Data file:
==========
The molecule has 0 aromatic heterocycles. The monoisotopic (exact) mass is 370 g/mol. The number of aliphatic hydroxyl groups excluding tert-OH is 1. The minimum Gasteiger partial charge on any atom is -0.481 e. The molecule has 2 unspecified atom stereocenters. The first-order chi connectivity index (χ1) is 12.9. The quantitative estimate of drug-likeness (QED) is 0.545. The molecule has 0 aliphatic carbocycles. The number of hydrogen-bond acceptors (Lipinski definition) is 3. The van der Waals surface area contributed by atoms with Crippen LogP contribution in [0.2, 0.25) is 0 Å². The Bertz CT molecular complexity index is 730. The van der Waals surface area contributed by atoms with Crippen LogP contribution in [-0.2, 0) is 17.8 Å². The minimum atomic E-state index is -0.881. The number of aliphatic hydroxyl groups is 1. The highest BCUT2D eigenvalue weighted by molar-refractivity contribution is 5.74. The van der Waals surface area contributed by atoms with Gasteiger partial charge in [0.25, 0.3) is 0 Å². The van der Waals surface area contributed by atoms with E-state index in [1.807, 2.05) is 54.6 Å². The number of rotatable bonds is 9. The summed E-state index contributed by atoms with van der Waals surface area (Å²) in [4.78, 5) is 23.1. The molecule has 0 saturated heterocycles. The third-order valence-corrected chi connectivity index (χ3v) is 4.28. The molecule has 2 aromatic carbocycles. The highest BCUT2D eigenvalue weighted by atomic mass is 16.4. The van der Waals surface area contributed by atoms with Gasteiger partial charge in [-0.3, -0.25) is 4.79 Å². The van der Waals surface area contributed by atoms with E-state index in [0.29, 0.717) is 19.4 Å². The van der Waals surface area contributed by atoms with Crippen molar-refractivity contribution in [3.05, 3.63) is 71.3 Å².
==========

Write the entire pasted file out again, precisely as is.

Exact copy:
The molecule has 0 aromatic heterocycles. The monoisotopic (exact) mass is 370 g/mol. The number of aliphatic hydroxyl groups excluding tert-OH is 1. The minimum Gasteiger partial charge on any atom is -0.481 e. The molecule has 2 unspecified atom stereocenters. The first-order chi connectivity index (χ1) is 12.9. The quantitative estimate of drug-likeness (QED) is 0.545. The molecule has 0 aliphatic carbocycles. The number of hydrogen-bond acceptors (Lipinski definition) is 3. The van der Waals surface area contributed by atoms with Crippen LogP contribution in [0.2, 0.25) is 0 Å². The Bertz CT molecular complexity index is 730. The van der Waals surface area contributed by atoms with Crippen LogP contribution in [-0.2, 0) is 17.8 Å². The minimum atomic E-state index is -0.881. The number of aliphatic hydroxyl groups is 1. The highest BCUT2D eigenvalue weighted by molar-refractivity contribution is 5.74. The van der Waals surface area contributed by atoms with Gasteiger partial charge in [0.25, 0.3) is 0 Å². The van der Waals surface area contributed by atoms with E-state index in [1.807, 2.05) is 54.6 Å². The number of rotatable bonds is 9. The summed E-state index contributed by atoms with van der Waals surface area (Å²) in [4.78, 5) is 23.1. The molecule has 0 saturated heterocycles. The third-order valence-corrected chi connectivity index (χ3v) is 4.28. The molecule has 2 aromatic carbocycles. The highest BCUT2D eigenvalue weighted by atomic mass is 16.4. The van der Waals surface area contributed by atoms with Gasteiger partial charge in [-0.3, -0.25) is 4.79 Å². The van der Waals surface area contributed by atoms with E-state index in [0.29, 0.717) is 19.4 Å². The van der Waals surface area contributed by atoms with Crippen molar-refractivity contribution in [3.05, 3.63) is 71.3 Å².